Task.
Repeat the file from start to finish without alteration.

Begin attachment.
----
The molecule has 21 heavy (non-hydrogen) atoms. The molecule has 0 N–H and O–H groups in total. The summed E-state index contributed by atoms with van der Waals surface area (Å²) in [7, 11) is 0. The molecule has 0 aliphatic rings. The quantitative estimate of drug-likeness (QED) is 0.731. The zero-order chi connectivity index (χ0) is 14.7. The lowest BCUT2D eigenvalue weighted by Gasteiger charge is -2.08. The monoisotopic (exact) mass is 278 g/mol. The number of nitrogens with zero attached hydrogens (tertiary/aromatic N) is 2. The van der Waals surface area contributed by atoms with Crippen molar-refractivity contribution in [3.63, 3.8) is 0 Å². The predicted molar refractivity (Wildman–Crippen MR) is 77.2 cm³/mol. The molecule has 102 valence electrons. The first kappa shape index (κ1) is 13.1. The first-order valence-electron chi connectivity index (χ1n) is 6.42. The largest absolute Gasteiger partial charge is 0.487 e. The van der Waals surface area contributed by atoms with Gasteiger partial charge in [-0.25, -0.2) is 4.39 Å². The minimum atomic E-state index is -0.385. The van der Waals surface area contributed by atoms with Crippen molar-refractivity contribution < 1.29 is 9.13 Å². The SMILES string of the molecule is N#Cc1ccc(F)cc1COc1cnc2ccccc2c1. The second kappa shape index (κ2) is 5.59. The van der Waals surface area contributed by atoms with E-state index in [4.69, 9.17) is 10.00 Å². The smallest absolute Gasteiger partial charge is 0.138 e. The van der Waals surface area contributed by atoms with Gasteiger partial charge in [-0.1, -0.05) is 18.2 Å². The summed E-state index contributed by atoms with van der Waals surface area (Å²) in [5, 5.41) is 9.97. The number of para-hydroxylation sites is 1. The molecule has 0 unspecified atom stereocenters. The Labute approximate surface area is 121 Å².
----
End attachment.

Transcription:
The molecule has 21 heavy (non-hydrogen) atoms. The molecule has 0 N–H and O–H groups in total. The summed E-state index contributed by atoms with van der Waals surface area (Å²) in [7, 11) is 0. The molecule has 0 aliphatic rings. The quantitative estimate of drug-likeness (QED) is 0.731. The zero-order chi connectivity index (χ0) is 14.7. The lowest BCUT2D eigenvalue weighted by Gasteiger charge is -2.08. The monoisotopic (exact) mass is 278 g/mol. The number of nitrogens with zero attached hydrogens (tertiary/aromatic N) is 2. The van der Waals surface area contributed by atoms with Crippen molar-refractivity contribution in [3.63, 3.8) is 0 Å². The predicted molar refractivity (Wildman–Crippen MR) is 77.2 cm³/mol. The molecule has 102 valence electrons. The first kappa shape index (κ1) is 13.1. The first-order valence-electron chi connectivity index (χ1n) is 6.42. The largest absolute Gasteiger partial charge is 0.487 e. The van der Waals surface area contributed by atoms with Gasteiger partial charge in [-0.25, -0.2) is 4.39 Å². The minimum atomic E-state index is -0.385. The van der Waals surface area contributed by atoms with Crippen molar-refractivity contribution < 1.29 is 9.13 Å². The SMILES string of the molecule is N#Cc1ccc(F)cc1COc1cnc2ccccc2c1. The second kappa shape index (κ2) is 5.59. The van der Waals surface area contributed by atoms with E-state index in [4.69, 9.17) is 10.00 Å². The smallest absolute Gasteiger partial charge is 0.138 e. The van der Waals surface area contributed by atoms with Gasteiger partial charge in [-0.1, -0.05) is 18.2 Å². The summed E-state index contributed by atoms with van der Waals surface area (Å²) in [5, 5.41) is 9.97. The number of para-hydroxylation sites is 1. The molecule has 0 unspecified atom stereocenters. The Labute approximate surface area is 121 Å².